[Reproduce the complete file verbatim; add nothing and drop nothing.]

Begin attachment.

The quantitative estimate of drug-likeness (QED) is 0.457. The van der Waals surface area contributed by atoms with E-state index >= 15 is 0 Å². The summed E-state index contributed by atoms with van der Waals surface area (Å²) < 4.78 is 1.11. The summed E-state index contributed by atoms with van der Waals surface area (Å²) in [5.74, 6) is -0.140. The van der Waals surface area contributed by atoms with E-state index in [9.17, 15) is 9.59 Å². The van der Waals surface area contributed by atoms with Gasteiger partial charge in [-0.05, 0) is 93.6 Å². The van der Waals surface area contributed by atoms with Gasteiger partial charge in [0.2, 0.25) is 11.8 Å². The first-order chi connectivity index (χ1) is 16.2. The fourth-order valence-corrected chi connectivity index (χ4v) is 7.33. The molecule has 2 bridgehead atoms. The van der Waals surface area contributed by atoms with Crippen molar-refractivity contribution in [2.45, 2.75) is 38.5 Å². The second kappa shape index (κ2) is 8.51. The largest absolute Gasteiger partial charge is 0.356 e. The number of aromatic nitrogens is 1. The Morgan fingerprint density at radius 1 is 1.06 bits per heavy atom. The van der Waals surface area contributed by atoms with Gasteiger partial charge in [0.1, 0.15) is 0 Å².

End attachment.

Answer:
The quantitative estimate of drug-likeness (QED) is 0.457. The van der Waals surface area contributed by atoms with E-state index >= 15 is 0 Å². The summed E-state index contributed by atoms with van der Waals surface area (Å²) < 4.78 is 1.11. The summed E-state index contributed by atoms with van der Waals surface area (Å²) in [5.74, 6) is -0.140. The van der Waals surface area contributed by atoms with E-state index in [9.17, 15) is 9.59 Å². The van der Waals surface area contributed by atoms with Gasteiger partial charge in [-0.05, 0) is 93.6 Å². The van der Waals surface area contributed by atoms with Gasteiger partial charge in [0.2, 0.25) is 11.8 Å². The first-order chi connectivity index (χ1) is 16.2. The fourth-order valence-corrected chi connectivity index (χ4v) is 7.33. The molecule has 2 bridgehead atoms. The van der Waals surface area contributed by atoms with Crippen molar-refractivity contribution in [2.45, 2.75) is 38.5 Å². The second kappa shape index (κ2) is 8.51. The largest absolute Gasteiger partial charge is 0.356 e. The number of aromatic nitrogens is 1. The Morgan fingerprint density at radius 1 is 1.06 bits per heavy atom. The van der Waals surface area contributed by atoms with Gasteiger partial charge in [0.1, 0.15) is 0 Å².